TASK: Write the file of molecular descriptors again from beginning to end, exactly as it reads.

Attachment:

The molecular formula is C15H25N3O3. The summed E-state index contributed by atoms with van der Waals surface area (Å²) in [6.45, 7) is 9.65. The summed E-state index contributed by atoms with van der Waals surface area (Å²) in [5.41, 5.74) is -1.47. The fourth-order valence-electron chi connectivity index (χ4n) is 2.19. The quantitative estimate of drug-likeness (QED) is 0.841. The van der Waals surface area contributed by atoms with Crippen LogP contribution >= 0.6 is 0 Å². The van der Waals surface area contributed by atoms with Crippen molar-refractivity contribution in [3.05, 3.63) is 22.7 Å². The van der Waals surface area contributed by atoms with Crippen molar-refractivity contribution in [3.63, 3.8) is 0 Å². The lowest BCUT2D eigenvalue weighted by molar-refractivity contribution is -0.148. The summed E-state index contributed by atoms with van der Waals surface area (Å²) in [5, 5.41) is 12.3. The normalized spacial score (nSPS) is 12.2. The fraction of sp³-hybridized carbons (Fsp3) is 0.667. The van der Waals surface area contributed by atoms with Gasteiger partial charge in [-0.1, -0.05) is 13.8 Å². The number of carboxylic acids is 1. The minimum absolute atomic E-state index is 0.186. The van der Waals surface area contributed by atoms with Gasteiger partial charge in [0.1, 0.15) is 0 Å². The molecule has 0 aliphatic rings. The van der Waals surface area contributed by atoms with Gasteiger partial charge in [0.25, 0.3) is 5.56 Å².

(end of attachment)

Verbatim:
The molecular formula is C15H25N3O3. The summed E-state index contributed by atoms with van der Waals surface area (Å²) in [6.45, 7) is 9.65. The summed E-state index contributed by atoms with van der Waals surface area (Å²) in [5.41, 5.74) is -1.47. The fourth-order valence-electron chi connectivity index (χ4n) is 2.19. The quantitative estimate of drug-likeness (QED) is 0.841. The van der Waals surface area contributed by atoms with Crippen LogP contribution >= 0.6 is 0 Å². The van der Waals surface area contributed by atoms with Crippen molar-refractivity contribution in [3.05, 3.63) is 22.7 Å². The van der Waals surface area contributed by atoms with Crippen molar-refractivity contribution in [3.63, 3.8) is 0 Å². The lowest BCUT2D eigenvalue weighted by molar-refractivity contribution is -0.148. The summed E-state index contributed by atoms with van der Waals surface area (Å²) in [5, 5.41) is 12.3. The normalized spacial score (nSPS) is 12.2. The fraction of sp³-hybridized carbons (Fsp3) is 0.667. The van der Waals surface area contributed by atoms with Gasteiger partial charge in [-0.1, -0.05) is 13.8 Å². The number of carboxylic acids is 1. The minimum absolute atomic E-state index is 0.186. The van der Waals surface area contributed by atoms with Gasteiger partial charge in [0.1, 0.15) is 0 Å². The molecule has 0 aliphatic rings. The van der Waals surface area contributed by atoms with Gasteiger partial charge in [0.25, 0.3) is 5.56 Å².